The union has offered the company a one year rollover of its existing agreement with a 2.5 per cent pay rise for its workforce, much lower than the union’s original 6 per cent a year claim but higher than the 1.75 per cent the Fair Work Commission awarded minimum wage workers this year.
“If Patrick refuses this peace offer, the Australian public will be left in no doubt which party is responsible for escalating this unnecessary conflict at such a difficult time for the nation,” Mr Crumlin said.
Company figures show most full-time staff at Patrick, who are heavily unionised, already earn an average of more than $150,000 a year on 35-hour-a-week rosters, including overtime and bonuses.
Australian Council of Trade Unions president Michele O’Neil said the maritime union was seeking to end the dispute as quickly as possible, and accused Patrick of running a “cynical campaign” claiming medical shortages.
Elizabeth de Somer, chief executive of industry lobby Medicines Australia, said on ABC radio on Wednesday there had so far been no medicine shortages notified to the Therapeutic Goods Administration because of drugs being held up by the stevedores taking industrial action.
“There are no shortages related to this action at the moment,” Ms de Somer said. “And we are ensuring there’s no panic or stockpiling of medicines.”
But she warned the union’s steps to curb work hours, which are permitted under industrial law, could lead to delays. Patrick says there are 38 ships with bookings at its docks that have been delayed, though some are floating as far away as the Philippines.
Patrick chief executive Michael Jovicic said there could be containers with medical supplies on board those ships that are being held up. The union has offered to expedite the passage of containers with medical items through the port.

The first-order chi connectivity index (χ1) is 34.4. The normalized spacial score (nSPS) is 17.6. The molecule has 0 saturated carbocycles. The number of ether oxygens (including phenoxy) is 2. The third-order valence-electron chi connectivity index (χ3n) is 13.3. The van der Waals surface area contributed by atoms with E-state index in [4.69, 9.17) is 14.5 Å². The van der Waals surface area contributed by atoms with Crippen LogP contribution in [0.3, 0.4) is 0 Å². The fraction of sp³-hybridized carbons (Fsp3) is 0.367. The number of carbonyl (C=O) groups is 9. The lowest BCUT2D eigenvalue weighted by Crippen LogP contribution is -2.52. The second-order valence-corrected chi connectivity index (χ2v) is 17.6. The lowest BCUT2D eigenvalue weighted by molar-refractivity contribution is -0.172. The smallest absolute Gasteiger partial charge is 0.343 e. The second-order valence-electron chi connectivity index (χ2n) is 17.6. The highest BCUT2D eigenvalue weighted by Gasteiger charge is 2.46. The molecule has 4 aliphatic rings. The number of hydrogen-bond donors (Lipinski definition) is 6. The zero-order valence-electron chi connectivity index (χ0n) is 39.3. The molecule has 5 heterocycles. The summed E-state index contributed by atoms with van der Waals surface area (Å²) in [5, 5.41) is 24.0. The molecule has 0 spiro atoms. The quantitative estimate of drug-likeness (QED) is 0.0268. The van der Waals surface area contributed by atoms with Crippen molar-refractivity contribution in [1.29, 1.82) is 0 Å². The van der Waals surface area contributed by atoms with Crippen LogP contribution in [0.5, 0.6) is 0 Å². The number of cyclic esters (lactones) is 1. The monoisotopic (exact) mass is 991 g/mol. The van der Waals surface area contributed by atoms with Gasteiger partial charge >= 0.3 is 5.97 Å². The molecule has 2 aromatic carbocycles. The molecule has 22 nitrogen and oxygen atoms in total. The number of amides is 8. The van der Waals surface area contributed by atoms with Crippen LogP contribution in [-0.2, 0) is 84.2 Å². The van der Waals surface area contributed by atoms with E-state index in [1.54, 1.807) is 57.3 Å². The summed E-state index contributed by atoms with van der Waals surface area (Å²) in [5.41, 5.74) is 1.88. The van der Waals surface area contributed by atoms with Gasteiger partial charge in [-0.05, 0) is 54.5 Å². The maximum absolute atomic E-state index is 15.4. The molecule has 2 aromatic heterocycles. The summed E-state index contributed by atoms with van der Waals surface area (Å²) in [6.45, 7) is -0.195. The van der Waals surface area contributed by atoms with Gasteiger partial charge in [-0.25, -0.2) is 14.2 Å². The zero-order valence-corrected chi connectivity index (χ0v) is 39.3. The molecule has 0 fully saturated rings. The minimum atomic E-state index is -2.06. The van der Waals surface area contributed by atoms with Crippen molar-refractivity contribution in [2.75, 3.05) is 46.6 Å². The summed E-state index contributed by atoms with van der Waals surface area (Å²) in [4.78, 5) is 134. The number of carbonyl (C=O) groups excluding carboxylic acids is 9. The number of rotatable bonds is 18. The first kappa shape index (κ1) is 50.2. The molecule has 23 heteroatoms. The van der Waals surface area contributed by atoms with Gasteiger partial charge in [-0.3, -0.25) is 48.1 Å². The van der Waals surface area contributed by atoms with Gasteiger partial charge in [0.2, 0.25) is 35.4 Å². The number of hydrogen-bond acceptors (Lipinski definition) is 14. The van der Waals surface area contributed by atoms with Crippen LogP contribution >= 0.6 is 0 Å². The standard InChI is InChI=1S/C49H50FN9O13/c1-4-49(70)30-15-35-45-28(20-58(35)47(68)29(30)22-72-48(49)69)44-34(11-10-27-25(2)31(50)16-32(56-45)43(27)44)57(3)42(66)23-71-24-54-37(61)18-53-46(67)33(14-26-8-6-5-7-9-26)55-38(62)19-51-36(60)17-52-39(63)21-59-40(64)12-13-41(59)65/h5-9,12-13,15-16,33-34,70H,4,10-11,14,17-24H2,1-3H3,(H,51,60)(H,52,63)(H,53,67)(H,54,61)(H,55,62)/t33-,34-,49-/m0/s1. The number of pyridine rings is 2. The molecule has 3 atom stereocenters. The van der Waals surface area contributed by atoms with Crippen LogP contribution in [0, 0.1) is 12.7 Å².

“I haven’t been contacted to seek to expedite a container through our system that contains medicine,” Mr Jovicic told ABC radio.
But the pharmaceutical industry has warned existing delays could be exacerbated and new ones take hold if the maritime union’s overtime bans and rolling stoppages stay in place.
This week Dennis Bastas, chief executive of Australian pharmaceutical company Arrotex wrote to the government to warn of delays in medical supplies if the industrial action continues.
“In this delicate supply chain environment we are now faced with a crisis at Port Botany, which is threatening our pharmaceutical supplies and risking a dramatic increase in drug shortages,” Mr Bastas said in the letter, seen by The Sydney Morning Herald and The Age.
He said some exporters were holding off putting cargo on ships because they were afraid it would be held up in a costly union bottleneck and delays now could be magnified in the future. Ms de Somer raised similar concerns, as did the the Private Cancer Physicians of Australia, which pointed to advanced cancer treatments that need to be kept cold to remain effective.
On Tuesday Prime Minister Scott Morrison lashed the union’s approach to the pay dispute.
“My simple message today is to get it sorted and stop the extortion and to think of your fellow Australians and get back to work,” Mr Morrison said.
“I would think that the union movement would want to distance itself from that behaviour as much as certainly the government does in condemning it,” he said.
But Ms O’Neil, the ACTU president, said the stevedores deserve thanks and “not to be attacked by the federal government and their employers”.
“These workers have been working around the clock since the start of the pandemic to ensure that we have everything we need to get through this crisis,” Ms O’Neil said.
Nick Bonyhady is industrial relations reporter for The Sydney Morning Herald and The Age, based between Sydney and Parliament House in Canberra.